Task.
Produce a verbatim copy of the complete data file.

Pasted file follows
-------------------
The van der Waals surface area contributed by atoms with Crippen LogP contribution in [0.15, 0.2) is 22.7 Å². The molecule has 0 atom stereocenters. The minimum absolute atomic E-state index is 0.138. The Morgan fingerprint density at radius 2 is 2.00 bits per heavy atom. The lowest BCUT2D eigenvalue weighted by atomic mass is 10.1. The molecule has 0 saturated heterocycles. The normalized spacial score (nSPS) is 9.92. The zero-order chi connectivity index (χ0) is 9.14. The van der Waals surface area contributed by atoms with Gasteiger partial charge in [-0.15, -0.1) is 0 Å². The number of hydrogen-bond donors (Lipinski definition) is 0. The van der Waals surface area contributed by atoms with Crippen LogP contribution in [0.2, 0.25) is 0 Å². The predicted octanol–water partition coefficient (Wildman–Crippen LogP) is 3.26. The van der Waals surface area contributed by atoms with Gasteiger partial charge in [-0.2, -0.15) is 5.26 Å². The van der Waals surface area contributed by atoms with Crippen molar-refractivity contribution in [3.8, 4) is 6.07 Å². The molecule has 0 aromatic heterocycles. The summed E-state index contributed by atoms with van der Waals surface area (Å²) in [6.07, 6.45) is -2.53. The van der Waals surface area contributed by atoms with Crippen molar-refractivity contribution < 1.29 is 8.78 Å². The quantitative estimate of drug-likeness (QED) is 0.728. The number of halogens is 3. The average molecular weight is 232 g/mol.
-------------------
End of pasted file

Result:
The van der Waals surface area contributed by atoms with Crippen LogP contribution in [0.15, 0.2) is 22.7 Å². The molecule has 0 atom stereocenters. The minimum absolute atomic E-state index is 0.138. The Morgan fingerprint density at radius 2 is 2.00 bits per heavy atom. The lowest BCUT2D eigenvalue weighted by atomic mass is 10.1. The molecule has 0 saturated heterocycles. The normalized spacial score (nSPS) is 9.92. The zero-order chi connectivity index (χ0) is 9.14. The van der Waals surface area contributed by atoms with Gasteiger partial charge in [-0.15, -0.1) is 0 Å². The number of hydrogen-bond donors (Lipinski definition) is 0. The van der Waals surface area contributed by atoms with Crippen LogP contribution in [0.2, 0.25) is 0 Å². The predicted octanol–water partition coefficient (Wildman–Crippen LogP) is 3.26. The van der Waals surface area contributed by atoms with Gasteiger partial charge in [-0.2, -0.15) is 5.26 Å². The van der Waals surface area contributed by atoms with Crippen molar-refractivity contribution in [3.8, 4) is 6.07 Å². The molecule has 0 aromatic heterocycles. The summed E-state index contributed by atoms with van der Waals surface area (Å²) in [6.07, 6.45) is -2.53. The van der Waals surface area contributed by atoms with Crippen molar-refractivity contribution < 1.29 is 8.78 Å². The quantitative estimate of drug-likeness (QED) is 0.728. The number of halogens is 3. The average molecular weight is 232 g/mol.